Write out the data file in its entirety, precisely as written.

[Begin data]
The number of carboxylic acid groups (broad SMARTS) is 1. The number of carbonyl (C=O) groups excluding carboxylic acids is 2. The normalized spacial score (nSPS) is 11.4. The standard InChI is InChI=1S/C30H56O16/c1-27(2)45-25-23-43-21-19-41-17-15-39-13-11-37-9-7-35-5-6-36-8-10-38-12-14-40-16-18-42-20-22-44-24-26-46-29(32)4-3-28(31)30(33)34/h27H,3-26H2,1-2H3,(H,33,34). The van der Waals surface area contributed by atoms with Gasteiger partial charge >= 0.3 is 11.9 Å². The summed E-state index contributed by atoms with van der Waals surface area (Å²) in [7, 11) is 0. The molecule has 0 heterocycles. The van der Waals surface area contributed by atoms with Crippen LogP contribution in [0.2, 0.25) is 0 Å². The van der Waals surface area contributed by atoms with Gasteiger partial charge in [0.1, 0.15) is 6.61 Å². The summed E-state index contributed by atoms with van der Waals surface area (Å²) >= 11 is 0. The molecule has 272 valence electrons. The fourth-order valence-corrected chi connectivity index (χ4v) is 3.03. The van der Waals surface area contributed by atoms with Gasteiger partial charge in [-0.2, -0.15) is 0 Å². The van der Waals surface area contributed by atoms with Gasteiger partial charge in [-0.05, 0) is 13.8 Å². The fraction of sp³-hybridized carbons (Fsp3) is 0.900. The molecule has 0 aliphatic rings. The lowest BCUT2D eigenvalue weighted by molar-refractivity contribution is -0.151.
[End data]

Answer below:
The number of carboxylic acid groups (broad SMARTS) is 1. The number of carbonyl (C=O) groups excluding carboxylic acids is 2. The normalized spacial score (nSPS) is 11.4. The standard InChI is InChI=1S/C30H56O16/c1-27(2)45-25-23-43-21-19-41-17-15-39-13-11-37-9-7-35-5-6-36-8-10-38-12-14-40-16-18-42-20-22-44-24-26-46-29(32)4-3-28(31)30(33)34/h27H,3-26H2,1-2H3,(H,33,34). The van der Waals surface area contributed by atoms with Gasteiger partial charge >= 0.3 is 11.9 Å². The summed E-state index contributed by atoms with van der Waals surface area (Å²) in [7, 11) is 0. The molecule has 0 heterocycles. The van der Waals surface area contributed by atoms with Crippen LogP contribution in [0.2, 0.25) is 0 Å². The van der Waals surface area contributed by atoms with Gasteiger partial charge in [0.1, 0.15) is 6.61 Å². The summed E-state index contributed by atoms with van der Waals surface area (Å²) >= 11 is 0. The molecule has 272 valence electrons. The fourth-order valence-corrected chi connectivity index (χ4v) is 3.03. The van der Waals surface area contributed by atoms with Gasteiger partial charge in [-0.2, -0.15) is 0 Å². The van der Waals surface area contributed by atoms with Gasteiger partial charge in [-0.05, 0) is 13.8 Å². The fraction of sp³-hybridized carbons (Fsp3) is 0.900. The molecule has 0 aliphatic rings. The lowest BCUT2D eigenvalue weighted by molar-refractivity contribution is -0.151.